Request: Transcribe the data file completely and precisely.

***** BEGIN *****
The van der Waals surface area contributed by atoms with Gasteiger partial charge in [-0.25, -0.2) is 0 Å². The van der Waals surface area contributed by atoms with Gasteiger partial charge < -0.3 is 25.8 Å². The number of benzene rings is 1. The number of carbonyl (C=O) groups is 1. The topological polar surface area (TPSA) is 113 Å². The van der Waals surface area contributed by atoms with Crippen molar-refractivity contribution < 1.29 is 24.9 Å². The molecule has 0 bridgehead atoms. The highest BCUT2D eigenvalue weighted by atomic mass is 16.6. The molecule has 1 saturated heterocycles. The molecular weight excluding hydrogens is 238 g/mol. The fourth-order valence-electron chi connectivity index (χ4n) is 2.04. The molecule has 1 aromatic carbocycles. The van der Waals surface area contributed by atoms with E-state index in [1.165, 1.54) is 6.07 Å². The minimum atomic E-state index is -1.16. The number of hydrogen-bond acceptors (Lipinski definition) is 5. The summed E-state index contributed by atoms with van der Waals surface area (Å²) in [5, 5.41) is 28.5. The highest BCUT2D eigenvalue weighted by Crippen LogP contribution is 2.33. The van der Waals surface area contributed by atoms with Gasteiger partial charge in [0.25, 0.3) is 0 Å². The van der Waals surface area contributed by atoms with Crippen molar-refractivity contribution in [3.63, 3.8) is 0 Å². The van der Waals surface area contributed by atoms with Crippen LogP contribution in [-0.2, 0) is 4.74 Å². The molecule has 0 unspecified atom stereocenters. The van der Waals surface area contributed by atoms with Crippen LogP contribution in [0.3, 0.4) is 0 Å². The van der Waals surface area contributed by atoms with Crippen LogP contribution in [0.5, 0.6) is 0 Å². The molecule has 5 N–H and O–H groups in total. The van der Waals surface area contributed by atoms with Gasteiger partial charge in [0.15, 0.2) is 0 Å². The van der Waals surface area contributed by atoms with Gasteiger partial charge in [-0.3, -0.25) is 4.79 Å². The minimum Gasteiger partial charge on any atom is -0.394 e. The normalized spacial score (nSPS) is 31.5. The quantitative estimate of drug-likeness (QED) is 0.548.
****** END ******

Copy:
The van der Waals surface area contributed by atoms with Gasteiger partial charge in [-0.25, -0.2) is 0 Å². The van der Waals surface area contributed by atoms with Gasteiger partial charge < -0.3 is 25.8 Å². The number of benzene rings is 1. The number of carbonyl (C=O) groups is 1. The topological polar surface area (TPSA) is 113 Å². The van der Waals surface area contributed by atoms with Crippen molar-refractivity contribution < 1.29 is 24.9 Å². The molecule has 0 bridgehead atoms. The highest BCUT2D eigenvalue weighted by atomic mass is 16.6. The molecule has 1 saturated heterocycles. The molecular weight excluding hydrogens is 238 g/mol. The fourth-order valence-electron chi connectivity index (χ4n) is 2.04. The molecule has 1 aromatic carbocycles. The van der Waals surface area contributed by atoms with E-state index in [1.165, 1.54) is 6.07 Å². The minimum atomic E-state index is -1.16. The number of hydrogen-bond acceptors (Lipinski definition) is 5. The summed E-state index contributed by atoms with van der Waals surface area (Å²) in [5, 5.41) is 28.5. The highest BCUT2D eigenvalue weighted by Crippen LogP contribution is 2.33. The van der Waals surface area contributed by atoms with Gasteiger partial charge in [0.25, 0.3) is 0 Å². The van der Waals surface area contributed by atoms with Crippen molar-refractivity contribution in [3.63, 3.8) is 0 Å². The van der Waals surface area contributed by atoms with Crippen LogP contribution in [-0.2, 0) is 4.74 Å². The molecule has 0 unspecified atom stereocenters. The van der Waals surface area contributed by atoms with Crippen LogP contribution in [0.3, 0.4) is 0 Å². The van der Waals surface area contributed by atoms with Crippen LogP contribution in [0.5, 0.6) is 0 Å². The molecule has 5 N–H and O–H groups in total. The van der Waals surface area contributed by atoms with Gasteiger partial charge in [0.15, 0.2) is 0 Å². The van der Waals surface area contributed by atoms with Gasteiger partial charge in [-0.3, -0.25) is 4.79 Å². The minimum Gasteiger partial charge on any atom is -0.394 e. The normalized spacial score (nSPS) is 31.5. The quantitative estimate of drug-likeness (QED) is 0.548.